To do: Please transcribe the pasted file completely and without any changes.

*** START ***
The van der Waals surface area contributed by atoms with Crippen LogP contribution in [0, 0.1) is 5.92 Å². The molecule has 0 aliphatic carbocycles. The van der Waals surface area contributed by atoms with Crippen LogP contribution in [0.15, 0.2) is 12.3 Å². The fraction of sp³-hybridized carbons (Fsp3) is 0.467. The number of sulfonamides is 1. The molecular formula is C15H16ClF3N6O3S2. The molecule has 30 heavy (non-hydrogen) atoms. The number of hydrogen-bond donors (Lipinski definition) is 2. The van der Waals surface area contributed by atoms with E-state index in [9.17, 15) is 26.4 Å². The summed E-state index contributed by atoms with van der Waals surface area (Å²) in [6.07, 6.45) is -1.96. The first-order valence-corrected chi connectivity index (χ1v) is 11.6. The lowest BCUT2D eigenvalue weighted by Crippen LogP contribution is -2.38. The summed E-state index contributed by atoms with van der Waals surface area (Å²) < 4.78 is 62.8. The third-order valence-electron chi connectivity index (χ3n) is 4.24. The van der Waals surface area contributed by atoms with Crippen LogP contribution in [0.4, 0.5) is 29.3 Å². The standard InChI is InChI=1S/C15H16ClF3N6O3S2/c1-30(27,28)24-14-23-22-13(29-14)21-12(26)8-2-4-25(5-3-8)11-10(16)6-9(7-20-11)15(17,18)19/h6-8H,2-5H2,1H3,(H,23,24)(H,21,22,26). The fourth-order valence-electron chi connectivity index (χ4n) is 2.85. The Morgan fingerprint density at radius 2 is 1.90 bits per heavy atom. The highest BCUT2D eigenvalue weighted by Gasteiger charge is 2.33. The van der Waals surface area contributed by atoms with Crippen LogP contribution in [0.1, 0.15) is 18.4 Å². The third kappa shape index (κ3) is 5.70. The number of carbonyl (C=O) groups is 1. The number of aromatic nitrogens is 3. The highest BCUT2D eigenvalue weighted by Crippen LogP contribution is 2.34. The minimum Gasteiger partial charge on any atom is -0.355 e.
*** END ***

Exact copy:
The van der Waals surface area contributed by atoms with Crippen LogP contribution in [0, 0.1) is 5.92 Å². The molecule has 0 aliphatic carbocycles. The van der Waals surface area contributed by atoms with Crippen LogP contribution in [0.15, 0.2) is 12.3 Å². The fraction of sp³-hybridized carbons (Fsp3) is 0.467. The number of sulfonamides is 1. The molecular formula is C15H16ClF3N6O3S2. The molecule has 30 heavy (non-hydrogen) atoms. The number of hydrogen-bond donors (Lipinski definition) is 2. The van der Waals surface area contributed by atoms with E-state index in [9.17, 15) is 26.4 Å². The summed E-state index contributed by atoms with van der Waals surface area (Å²) in [6.07, 6.45) is -1.96. The first-order valence-corrected chi connectivity index (χ1v) is 11.6. The lowest BCUT2D eigenvalue weighted by Crippen LogP contribution is -2.38. The summed E-state index contributed by atoms with van der Waals surface area (Å²) < 4.78 is 62.8. The third-order valence-electron chi connectivity index (χ3n) is 4.24. The van der Waals surface area contributed by atoms with Crippen LogP contribution in [0.4, 0.5) is 29.3 Å². The standard InChI is InChI=1S/C15H16ClF3N6O3S2/c1-30(27,28)24-14-23-22-13(29-14)21-12(26)8-2-4-25(5-3-8)11-10(16)6-9(7-20-11)15(17,18)19/h6-8H,2-5H2,1H3,(H,23,24)(H,21,22,26). The fourth-order valence-electron chi connectivity index (χ4n) is 2.85. The Morgan fingerprint density at radius 2 is 1.90 bits per heavy atom. The highest BCUT2D eigenvalue weighted by Gasteiger charge is 2.33. The van der Waals surface area contributed by atoms with Crippen LogP contribution in [0.1, 0.15) is 18.4 Å². The third kappa shape index (κ3) is 5.70. The number of carbonyl (C=O) groups is 1. The number of aromatic nitrogens is 3. The highest BCUT2D eigenvalue weighted by Crippen LogP contribution is 2.34. The minimum Gasteiger partial charge on any atom is -0.355 e.